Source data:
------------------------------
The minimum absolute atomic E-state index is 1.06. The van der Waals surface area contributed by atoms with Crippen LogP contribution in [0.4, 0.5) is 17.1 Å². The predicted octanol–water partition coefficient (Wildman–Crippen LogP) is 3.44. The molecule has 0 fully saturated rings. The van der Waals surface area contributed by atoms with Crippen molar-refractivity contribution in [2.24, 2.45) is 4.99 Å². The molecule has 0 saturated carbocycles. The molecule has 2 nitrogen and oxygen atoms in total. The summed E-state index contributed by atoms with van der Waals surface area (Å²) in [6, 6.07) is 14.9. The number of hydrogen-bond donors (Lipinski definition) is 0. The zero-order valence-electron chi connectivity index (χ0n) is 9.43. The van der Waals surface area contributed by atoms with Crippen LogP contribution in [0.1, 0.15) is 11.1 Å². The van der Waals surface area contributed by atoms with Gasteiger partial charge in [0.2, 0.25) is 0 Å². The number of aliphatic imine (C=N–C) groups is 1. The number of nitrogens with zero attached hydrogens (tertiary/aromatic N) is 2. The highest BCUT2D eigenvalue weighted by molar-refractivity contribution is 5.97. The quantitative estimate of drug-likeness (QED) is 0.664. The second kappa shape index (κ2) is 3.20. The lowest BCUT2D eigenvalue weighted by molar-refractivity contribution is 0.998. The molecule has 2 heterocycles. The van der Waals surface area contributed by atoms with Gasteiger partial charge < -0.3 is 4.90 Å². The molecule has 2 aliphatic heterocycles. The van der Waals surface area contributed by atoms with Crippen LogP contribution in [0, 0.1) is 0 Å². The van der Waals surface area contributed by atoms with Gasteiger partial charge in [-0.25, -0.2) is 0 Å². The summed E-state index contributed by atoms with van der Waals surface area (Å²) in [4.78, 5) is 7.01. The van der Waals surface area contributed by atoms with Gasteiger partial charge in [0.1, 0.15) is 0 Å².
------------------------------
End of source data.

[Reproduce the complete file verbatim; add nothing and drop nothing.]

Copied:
The minimum absolute atomic E-state index is 1.06. The van der Waals surface area contributed by atoms with Crippen LogP contribution in [0.4, 0.5) is 17.1 Å². The predicted octanol–water partition coefficient (Wildman–Crippen LogP) is 3.44. The molecule has 0 fully saturated rings. The van der Waals surface area contributed by atoms with Crippen molar-refractivity contribution in [2.24, 2.45) is 4.99 Å². The molecule has 0 saturated carbocycles. The molecule has 2 nitrogen and oxygen atoms in total. The summed E-state index contributed by atoms with van der Waals surface area (Å²) in [6, 6.07) is 14.9. The number of hydrogen-bond donors (Lipinski definition) is 0. The zero-order valence-electron chi connectivity index (χ0n) is 9.43. The van der Waals surface area contributed by atoms with Crippen LogP contribution in [0.1, 0.15) is 11.1 Å². The van der Waals surface area contributed by atoms with Gasteiger partial charge in [0.2, 0.25) is 0 Å². The number of aliphatic imine (C=N–C) groups is 1. The number of nitrogens with zero attached hydrogens (tertiary/aromatic N) is 2. The highest BCUT2D eigenvalue weighted by molar-refractivity contribution is 5.97. The quantitative estimate of drug-likeness (QED) is 0.664. The second kappa shape index (κ2) is 3.20. The lowest BCUT2D eigenvalue weighted by molar-refractivity contribution is 0.998. The molecule has 2 heterocycles. The van der Waals surface area contributed by atoms with Gasteiger partial charge < -0.3 is 4.90 Å². The molecule has 2 aliphatic heterocycles. The van der Waals surface area contributed by atoms with Crippen LogP contribution in [0, 0.1) is 0 Å². The van der Waals surface area contributed by atoms with Gasteiger partial charge in [-0.25, -0.2) is 0 Å². The summed E-state index contributed by atoms with van der Waals surface area (Å²) in [4.78, 5) is 7.01. The van der Waals surface area contributed by atoms with Gasteiger partial charge in [0.1, 0.15) is 0 Å².